Arise Chicago and other groups take aim at often-overlooked industry
Though car washes regularly subject their workers to hazardous conditions and wages far below the legal minimum, they have seldom been the target of union organizing. But inspired by a campaign in southern California that won the industry’s first union contract for car wash workers last month, workers, community groups and unions have launched their own drive to fight exploitation at car washes in Chicago.
On Tuesday, November 15, approximately 50 members and supporters of community and labor organizations gathered outside the Little Village Car Wash on Cermak Road to protest what they described as persistent wage theft and dangerous working conditions at the business.
The demonstration, organized by the interfaith labor group Arise Chicago and supported by the United Steelworkers, Stand Up! Chicago, and Interfaith Worker Justice, was demanding back wages for two former employees. Carlos Ruiz, who worked at the car wash from 2000 until 2011, reported losing part of his thumb in a workplace accident and being compensated only with tips for the duration of his employment. He told those assembled that on a good day, he would receive about $40 for 12 hours of work. When business was slow, he would make as little as $15 over the course of the day.
Martin Montoya, another former employee of the car wash, told In These Times that the business’ owners were taking advantage of the workers because many of them were undocumented.
Though the minimum base wage for tipped workers (including car wash workers) is lower than the legal minimum wage in Illinois ($4.95 rather than $8.25), a 2010 study from the University of Illinois at Chicago found that more than 15 percent of tipped workers in Cook County earned less than the tipped worker minimum wage and regularly had tips stolen from then by employers.
Micah Uetricht, an organizer with Arise (and occasional contributor to In These TImes) who has been investigating conditions at Chicago car washes, reported that though conditions at the Little Village Car Wash are particularly grievous, abuse of minimum wage, overtime, and worker safety laws is the norm in the industry in Chicago.
“Almost all the car washes we’ve visited pay below the minimum wage, work their workers eleven or twelve hours with no overtime, have nonexistent health and safety considerations,” says Uetricht. “The level of exploitation in this industry is mind-blowing.”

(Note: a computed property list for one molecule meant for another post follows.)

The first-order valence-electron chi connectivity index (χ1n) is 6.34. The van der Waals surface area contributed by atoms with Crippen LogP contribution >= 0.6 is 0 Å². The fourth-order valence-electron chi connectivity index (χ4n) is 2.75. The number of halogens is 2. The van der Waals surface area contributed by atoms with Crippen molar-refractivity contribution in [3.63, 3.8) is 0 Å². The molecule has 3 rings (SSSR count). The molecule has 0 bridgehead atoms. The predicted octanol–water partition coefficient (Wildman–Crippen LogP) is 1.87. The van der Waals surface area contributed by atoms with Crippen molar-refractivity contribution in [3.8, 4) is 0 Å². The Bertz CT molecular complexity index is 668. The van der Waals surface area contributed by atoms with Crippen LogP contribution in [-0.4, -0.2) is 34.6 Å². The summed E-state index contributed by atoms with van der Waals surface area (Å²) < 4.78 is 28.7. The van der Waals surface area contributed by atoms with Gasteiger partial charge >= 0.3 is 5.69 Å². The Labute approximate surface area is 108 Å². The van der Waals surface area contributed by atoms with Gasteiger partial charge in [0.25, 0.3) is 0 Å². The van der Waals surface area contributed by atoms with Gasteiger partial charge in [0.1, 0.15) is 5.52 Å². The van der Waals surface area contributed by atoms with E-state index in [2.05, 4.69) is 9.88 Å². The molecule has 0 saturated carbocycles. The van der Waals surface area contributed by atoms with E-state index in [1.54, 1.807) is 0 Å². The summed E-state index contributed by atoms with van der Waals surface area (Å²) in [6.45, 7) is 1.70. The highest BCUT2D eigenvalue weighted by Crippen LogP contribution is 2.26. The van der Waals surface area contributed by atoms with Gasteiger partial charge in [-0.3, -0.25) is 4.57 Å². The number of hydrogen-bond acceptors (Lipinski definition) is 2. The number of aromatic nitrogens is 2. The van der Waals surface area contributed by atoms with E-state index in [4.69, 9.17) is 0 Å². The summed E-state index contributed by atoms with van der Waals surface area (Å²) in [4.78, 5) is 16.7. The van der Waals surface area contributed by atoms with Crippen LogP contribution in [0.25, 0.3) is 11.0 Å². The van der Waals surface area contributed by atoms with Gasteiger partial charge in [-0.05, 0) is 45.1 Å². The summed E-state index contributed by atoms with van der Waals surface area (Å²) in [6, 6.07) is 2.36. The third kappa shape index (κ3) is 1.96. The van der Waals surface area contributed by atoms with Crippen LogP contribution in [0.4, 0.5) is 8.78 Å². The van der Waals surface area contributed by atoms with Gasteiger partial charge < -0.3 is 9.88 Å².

As supporters marched outside the car wash, holding signs in Spanish and English and chanting, “What’s outrageous? Stealing wages!” a delegation entered the business and asked to set up a meeting with the owner. Uetricht told In These Times that he had already made multiple attempts by letter and phone call to contact the owner, but to no avail.
When Ruiz, Montoya and staff members from Arise approached the manager, he reportedly refused to talk to them or to call the car wash’s owner.
After the delegation exited the car wash, supporters regrouped in the business’ parking lot and emphasized that this was the beginning rather than the end of the push to demand payment of back wages and improved conditions at the business. “We hope that next time, the boss will be willing to show his face,” said Ruiz.
Though Uetricht said it was surprising that the business was still unwilling to negotiate after a strong show of support from the community, he was encouraged by current Little Village Car Wash employees’ receptiveness to the action.
Arise, together with the United Steelworkers and other community organizations, will continue to push for improvements in the car wash industry. But the campaign that resulted in union representation for car wash workers in L.A. (which USW was involved in) took nearly four years, and Chicago organizers emphasized that the movement was still forming and considering how to draw from the strengths of the various organizations involved.
Anthony Alfano, an organizing counsel for the United Steelworkers (USW) District 7, emphasized that while USW was now representing the Southern California car wash workers, it was not the aim of the union to lead the movement in Chicago. “This is an organic movement,” Alfano told In These Times. “And we’re here in support. Our first priority here is to help these workers achieve social justice, achieve the pay that they’re entitled to under the law. We take our cues from other people in the community, as well as the car wash workers themselves.”
Nevertheless, Arise organizers acknowledged the significance of what had been accomplished in California and pointed to the lessons that it held for other areas of the country. Said Uetricht of the campaign in California, “It was a pretty ground-breaking campaign in that these are immigrant workers in an industry that many unions thought you could never organize in the past. It was pretty inspiring to see that…it could be done.”